4. The purpose of this self-awareness exercise was never evident. Any benefit did not offset the unintended consequences.

You’d have thought I learned from this experience.

We’re All CEOs

An IT services organization hired me to build a professional sales and marketing organization. When my new team took a while to jell, HR suggested it could be a simple clash of styles. It proposed a group-wide personality test so folks would better understand and value where their peers were coming from.

A professional facilitator was engaged, intoned “this is not a test, don’t worry there are no right or wrong answers” and we all set to work answering a battery of forced choice questions.

When we re-congregated, our facilitator explained that there were 16 personality types, and an organization needs all types to be successful. He added that about half of my leadership team represented the personality type that predestined them for executive leadership. They were CEO material. The other team members had equally important complementary attributes.

Unfortunately, all of my team saw themselves as CEO material. Bitterly upset, some individuals insisted on being re-tested. Offered this opportunity, they indeed moved into the pre-CEO ranks.

As I reflected on the unintended consequences of this exercise, I made the following observations.

  1. Two or three of the individuals classified as executive leaders were legitimate CEO material. Indeed, one individual became president of an up-and-coming firm within the next three or four years.
  2. Other CEO material candidates were marginal performers who I wouldn’t trust in a leadership position.
  3. The test was subject to being manipulated once folks knew what kind of outcome they wanted.
  4. This test was not a unifying experience for my team.

Based on these, and other experiences with on-the-job personality tests I have come to the following general conclusions.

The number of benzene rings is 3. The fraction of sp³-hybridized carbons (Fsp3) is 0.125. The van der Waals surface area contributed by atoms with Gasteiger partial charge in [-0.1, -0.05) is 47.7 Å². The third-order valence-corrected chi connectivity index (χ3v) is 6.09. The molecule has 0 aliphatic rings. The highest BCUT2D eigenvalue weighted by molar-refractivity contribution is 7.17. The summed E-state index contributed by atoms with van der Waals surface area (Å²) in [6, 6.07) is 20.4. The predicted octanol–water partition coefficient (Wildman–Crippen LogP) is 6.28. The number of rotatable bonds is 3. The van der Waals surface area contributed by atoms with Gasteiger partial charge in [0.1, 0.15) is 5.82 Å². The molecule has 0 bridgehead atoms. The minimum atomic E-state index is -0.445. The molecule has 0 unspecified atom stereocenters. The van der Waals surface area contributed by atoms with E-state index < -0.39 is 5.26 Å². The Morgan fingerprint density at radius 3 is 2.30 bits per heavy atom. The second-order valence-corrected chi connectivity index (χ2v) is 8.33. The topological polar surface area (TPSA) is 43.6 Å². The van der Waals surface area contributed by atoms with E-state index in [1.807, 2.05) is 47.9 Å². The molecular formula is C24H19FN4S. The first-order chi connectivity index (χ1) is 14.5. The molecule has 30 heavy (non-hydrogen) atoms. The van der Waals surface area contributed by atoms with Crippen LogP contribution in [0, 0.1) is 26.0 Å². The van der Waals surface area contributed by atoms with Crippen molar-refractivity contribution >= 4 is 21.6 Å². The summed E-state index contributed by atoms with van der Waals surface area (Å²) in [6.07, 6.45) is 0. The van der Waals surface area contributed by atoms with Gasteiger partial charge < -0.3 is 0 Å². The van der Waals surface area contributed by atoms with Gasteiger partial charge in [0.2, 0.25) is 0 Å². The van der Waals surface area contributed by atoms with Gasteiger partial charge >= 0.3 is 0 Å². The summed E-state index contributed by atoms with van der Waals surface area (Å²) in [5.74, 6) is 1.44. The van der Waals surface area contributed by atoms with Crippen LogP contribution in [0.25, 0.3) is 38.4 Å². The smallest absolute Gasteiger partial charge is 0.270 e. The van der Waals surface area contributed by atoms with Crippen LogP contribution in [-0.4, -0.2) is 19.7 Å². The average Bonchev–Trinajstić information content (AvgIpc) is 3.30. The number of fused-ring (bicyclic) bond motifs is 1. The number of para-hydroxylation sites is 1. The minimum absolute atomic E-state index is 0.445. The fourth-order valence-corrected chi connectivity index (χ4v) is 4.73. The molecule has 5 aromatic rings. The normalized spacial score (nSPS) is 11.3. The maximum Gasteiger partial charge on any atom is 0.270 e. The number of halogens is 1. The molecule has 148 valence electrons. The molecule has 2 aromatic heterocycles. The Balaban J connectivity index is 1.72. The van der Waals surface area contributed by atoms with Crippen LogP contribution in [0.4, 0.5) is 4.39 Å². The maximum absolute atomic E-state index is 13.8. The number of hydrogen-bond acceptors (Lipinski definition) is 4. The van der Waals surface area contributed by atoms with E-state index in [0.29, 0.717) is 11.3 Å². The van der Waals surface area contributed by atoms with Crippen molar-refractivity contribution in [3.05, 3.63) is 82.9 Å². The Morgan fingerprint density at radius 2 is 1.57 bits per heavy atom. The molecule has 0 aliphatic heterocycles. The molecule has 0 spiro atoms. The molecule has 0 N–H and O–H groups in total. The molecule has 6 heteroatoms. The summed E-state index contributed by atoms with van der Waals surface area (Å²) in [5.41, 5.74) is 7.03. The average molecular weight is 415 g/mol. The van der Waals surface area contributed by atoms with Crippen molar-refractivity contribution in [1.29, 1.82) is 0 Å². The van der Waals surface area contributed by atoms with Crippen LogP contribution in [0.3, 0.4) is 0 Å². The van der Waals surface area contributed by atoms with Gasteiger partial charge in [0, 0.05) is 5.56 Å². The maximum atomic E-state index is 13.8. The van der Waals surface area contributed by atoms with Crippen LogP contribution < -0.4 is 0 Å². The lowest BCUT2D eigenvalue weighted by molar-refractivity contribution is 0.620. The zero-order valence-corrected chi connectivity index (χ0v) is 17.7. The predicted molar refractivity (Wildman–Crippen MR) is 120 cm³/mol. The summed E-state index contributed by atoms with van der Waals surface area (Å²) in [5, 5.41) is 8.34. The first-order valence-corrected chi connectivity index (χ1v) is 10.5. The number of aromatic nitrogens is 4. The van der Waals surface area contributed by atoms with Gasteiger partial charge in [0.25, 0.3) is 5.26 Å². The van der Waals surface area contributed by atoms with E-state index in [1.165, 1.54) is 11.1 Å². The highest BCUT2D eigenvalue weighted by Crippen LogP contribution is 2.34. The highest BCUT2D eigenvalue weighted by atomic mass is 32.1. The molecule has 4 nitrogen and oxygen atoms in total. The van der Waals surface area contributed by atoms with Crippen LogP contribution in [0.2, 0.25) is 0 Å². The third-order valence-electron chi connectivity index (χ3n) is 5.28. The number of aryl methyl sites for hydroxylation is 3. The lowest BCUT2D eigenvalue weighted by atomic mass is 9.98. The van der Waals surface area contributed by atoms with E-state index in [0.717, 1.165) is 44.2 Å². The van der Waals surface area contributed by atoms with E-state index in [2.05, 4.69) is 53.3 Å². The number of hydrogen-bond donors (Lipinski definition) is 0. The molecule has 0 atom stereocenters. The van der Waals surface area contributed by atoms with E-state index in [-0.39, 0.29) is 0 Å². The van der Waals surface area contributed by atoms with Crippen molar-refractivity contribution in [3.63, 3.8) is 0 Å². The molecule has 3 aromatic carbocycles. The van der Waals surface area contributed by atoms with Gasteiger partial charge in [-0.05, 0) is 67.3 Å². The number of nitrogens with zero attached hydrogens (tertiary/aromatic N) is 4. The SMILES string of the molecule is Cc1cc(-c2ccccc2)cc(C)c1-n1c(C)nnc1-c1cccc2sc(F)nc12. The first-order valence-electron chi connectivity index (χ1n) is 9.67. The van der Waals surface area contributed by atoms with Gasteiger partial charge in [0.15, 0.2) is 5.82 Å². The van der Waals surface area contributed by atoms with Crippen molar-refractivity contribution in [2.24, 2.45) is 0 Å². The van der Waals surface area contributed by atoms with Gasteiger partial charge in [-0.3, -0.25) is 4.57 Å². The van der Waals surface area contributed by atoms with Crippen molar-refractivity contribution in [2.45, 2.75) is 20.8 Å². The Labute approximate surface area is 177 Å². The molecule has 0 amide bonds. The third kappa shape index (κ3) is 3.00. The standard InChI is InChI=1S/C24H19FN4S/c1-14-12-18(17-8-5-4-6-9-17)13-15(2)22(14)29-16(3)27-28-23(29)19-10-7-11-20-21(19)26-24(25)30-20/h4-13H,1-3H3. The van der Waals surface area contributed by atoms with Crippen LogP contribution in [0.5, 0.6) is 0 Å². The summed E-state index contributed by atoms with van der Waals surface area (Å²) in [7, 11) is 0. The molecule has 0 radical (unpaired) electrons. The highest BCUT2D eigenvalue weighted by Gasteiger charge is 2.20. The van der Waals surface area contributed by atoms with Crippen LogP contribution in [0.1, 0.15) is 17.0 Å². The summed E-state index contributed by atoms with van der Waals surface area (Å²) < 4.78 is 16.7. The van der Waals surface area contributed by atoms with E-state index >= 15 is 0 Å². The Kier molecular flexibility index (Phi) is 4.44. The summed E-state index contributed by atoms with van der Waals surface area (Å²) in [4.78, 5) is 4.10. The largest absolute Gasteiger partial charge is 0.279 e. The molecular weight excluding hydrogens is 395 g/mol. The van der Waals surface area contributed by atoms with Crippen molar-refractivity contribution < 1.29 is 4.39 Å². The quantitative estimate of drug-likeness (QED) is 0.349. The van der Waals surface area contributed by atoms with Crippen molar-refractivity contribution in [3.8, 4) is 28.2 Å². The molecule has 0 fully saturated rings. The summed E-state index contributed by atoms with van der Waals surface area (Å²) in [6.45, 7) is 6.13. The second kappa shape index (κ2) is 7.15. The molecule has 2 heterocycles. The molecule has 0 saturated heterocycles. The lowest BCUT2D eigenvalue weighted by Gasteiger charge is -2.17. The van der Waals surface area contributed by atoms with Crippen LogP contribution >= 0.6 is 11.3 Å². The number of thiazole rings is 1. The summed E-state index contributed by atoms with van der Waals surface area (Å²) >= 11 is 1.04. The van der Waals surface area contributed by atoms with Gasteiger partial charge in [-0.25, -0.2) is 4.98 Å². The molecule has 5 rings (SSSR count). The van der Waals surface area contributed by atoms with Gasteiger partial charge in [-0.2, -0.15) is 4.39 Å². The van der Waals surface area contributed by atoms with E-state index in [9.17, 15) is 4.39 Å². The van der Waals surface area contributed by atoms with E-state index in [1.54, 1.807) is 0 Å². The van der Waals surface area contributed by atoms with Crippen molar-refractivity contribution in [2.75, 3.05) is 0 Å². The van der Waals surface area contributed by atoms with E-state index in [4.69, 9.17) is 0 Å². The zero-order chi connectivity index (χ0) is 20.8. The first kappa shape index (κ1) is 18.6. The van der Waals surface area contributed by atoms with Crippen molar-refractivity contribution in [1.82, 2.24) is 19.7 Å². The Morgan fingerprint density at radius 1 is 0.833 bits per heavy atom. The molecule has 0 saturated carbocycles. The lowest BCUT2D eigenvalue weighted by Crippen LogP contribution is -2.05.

1. Avoid launching work-group-wide personality tests where the results will be publicly shared. You may proclaim there are “no wrong answers” but that’s not necessarily what people will perceive. There are better ways for achieving unit cohesiveness and team play.
  2. While a personality test may reveal whether someone is drawn to sales or leadership or financial analysis or software coding, it cannot predict whether they will be successful. There are better ways (and better tests) for determining hiring and promotion decisions.
  3. Consider reserving workplace personality tests for individuals seeking career guidance. Make participation elective and provide results only to the test taker. Be candid about personality test limitations. Do offer professional facilitation, but let the individual take leadership in how the results apply to their situation. Encourage the individual to seek out someone they trust for a reality check.

Ed Shineman is a career sales and marketing executive, currently co-founder of SalesGenomix, a psychometrics-based assessment service that is the product of a 30-year research effort to predict the success likelihood of sales candidates based on the role they are required to play.

Topics